How to Prevent Your Emails from Going to Spam

To prevent emails from going to spam, ensure your email list is clean and consists of opted-in recipients. Craft a clear, engaging subject line without spam triggers. Maintain a consistent sending schedule and sender name. Include a plain text version of your email, and make sure the HTML is clean and error-free. Lastly, always provide an easy unsubscribe option.

Email marketing It’s been over 50 years since the beginning of what would become the digital mail, or email, and it’s probably not going anywhere anytime soon.

One of the oldest pieces of digital infrastructure on the Internet, the email remains the tried-and-true way of sending and receiving both personal and commercial information. With that undying relevance comes the similarly immortal relevance of email marketing.

That’s right, email marketing still matters in 2021. And it probably matters more than ever, as digital marketing techniques took center stage for many industries surviving the pandemic and using emails as one of multiple ways to advertise products and services online amid an e- commerce boom.

But just because email is near ancient (in Internet terms) doesn’t mean you can rely on the same old techniques that might have worked with commercial emails in the 90s and 00s.

Major email providers, including Google, Yahoo, and AOL, have gotten much better at recognizing and flagging spam over the years, protecting consumers from trillions of unwanted messages year after year. Here’s how you set yourself apart from the bots and make the most out of your campaign.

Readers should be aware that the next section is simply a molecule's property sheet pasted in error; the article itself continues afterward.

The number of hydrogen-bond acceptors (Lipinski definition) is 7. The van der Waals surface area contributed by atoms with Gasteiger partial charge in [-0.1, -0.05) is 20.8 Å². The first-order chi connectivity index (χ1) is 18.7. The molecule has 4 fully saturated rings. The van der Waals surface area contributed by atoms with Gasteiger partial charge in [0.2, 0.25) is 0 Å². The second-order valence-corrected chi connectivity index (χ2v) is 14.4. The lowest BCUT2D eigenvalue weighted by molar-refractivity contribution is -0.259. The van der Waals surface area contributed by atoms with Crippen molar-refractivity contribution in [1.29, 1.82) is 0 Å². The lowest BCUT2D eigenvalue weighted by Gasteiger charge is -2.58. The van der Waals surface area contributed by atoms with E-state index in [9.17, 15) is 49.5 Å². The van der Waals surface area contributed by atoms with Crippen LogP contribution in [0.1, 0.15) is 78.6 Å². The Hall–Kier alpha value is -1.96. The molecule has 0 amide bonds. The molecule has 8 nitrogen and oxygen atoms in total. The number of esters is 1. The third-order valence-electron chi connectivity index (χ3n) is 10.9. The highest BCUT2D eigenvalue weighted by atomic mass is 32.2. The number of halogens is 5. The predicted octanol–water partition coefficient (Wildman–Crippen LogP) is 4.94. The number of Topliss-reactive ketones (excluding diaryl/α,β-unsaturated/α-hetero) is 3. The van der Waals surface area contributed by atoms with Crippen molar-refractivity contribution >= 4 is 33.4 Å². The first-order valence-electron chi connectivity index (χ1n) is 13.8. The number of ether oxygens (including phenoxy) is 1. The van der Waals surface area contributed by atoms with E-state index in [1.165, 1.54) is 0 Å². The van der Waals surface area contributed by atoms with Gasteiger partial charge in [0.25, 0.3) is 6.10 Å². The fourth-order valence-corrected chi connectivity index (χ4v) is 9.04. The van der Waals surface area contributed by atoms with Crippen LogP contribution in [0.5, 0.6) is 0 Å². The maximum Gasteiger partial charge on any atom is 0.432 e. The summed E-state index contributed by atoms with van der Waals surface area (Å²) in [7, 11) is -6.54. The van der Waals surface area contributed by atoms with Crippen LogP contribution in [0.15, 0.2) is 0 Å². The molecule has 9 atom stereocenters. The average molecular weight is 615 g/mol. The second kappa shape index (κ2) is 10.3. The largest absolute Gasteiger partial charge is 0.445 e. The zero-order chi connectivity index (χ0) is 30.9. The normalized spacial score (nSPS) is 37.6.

Focus On Quality, Not Quantity

This goes for emails and subscribers alike, but it’s arguably even MORE important for subscribers.

There’s going to be a threshold for how often you can send your subscribers something before they start to get fed up with the rate at which you’re pushing content, sales, or other marketing media, and following your metrics closely to observe jumps and drops in click-through and opening rates can help you figure that out for your audience. But cultivating a quality audience is even more important.

One way of making sure that you’re getting subscribers who are actually likely to care about the content you put out (or the product you sell, or the services you provide) is to make it even more of a privilege to follow your newsletter and receive promos and updates. You can do this via a double opt-in function.

Instead of just typing their email into an annoying pop-up window, and getting a piece of unread mail every day of the week until it eventually lands in spam automatically, giving readers of a post or potential buyers the option to provide their email during checkout for new updates or products, or new blog posts, gives you the ability to send them a confirmation email that requires them to click a link or tick another checkbox on your website to make sure that they’re interested in your marketing campaign.